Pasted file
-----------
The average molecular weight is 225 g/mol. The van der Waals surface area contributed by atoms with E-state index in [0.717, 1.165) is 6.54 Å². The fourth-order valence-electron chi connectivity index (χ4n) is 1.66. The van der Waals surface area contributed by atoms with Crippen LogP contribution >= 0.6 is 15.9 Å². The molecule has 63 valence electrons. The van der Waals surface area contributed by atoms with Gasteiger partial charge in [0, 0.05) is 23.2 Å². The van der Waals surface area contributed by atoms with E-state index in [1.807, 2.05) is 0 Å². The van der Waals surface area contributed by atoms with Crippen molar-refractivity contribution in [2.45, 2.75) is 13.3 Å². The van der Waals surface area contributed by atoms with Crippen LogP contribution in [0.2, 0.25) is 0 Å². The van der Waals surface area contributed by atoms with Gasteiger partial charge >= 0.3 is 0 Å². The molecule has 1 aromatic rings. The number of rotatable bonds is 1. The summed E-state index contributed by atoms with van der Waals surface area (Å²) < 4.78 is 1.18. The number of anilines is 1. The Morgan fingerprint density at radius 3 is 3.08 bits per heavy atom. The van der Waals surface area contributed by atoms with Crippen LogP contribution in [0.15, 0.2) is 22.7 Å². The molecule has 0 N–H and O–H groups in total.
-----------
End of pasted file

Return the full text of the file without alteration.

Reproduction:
The average molecular weight is 225 g/mol. The van der Waals surface area contributed by atoms with E-state index in [0.717, 1.165) is 6.54 Å². The fourth-order valence-electron chi connectivity index (χ4n) is 1.66. The van der Waals surface area contributed by atoms with Crippen LogP contribution >= 0.6 is 15.9 Å². The molecule has 63 valence electrons. The van der Waals surface area contributed by atoms with Gasteiger partial charge in [0, 0.05) is 23.2 Å². The van der Waals surface area contributed by atoms with E-state index in [1.807, 2.05) is 0 Å². The van der Waals surface area contributed by atoms with Crippen molar-refractivity contribution in [2.45, 2.75) is 13.3 Å². The van der Waals surface area contributed by atoms with Crippen LogP contribution in [0.2, 0.25) is 0 Å². The van der Waals surface area contributed by atoms with Gasteiger partial charge >= 0.3 is 0 Å². The molecule has 1 aromatic rings. The number of rotatable bonds is 1. The summed E-state index contributed by atoms with van der Waals surface area (Å²) < 4.78 is 1.18. The number of anilines is 1. The Morgan fingerprint density at radius 3 is 3.08 bits per heavy atom. The van der Waals surface area contributed by atoms with Crippen LogP contribution in [0.15, 0.2) is 22.7 Å². The molecule has 0 N–H and O–H groups in total.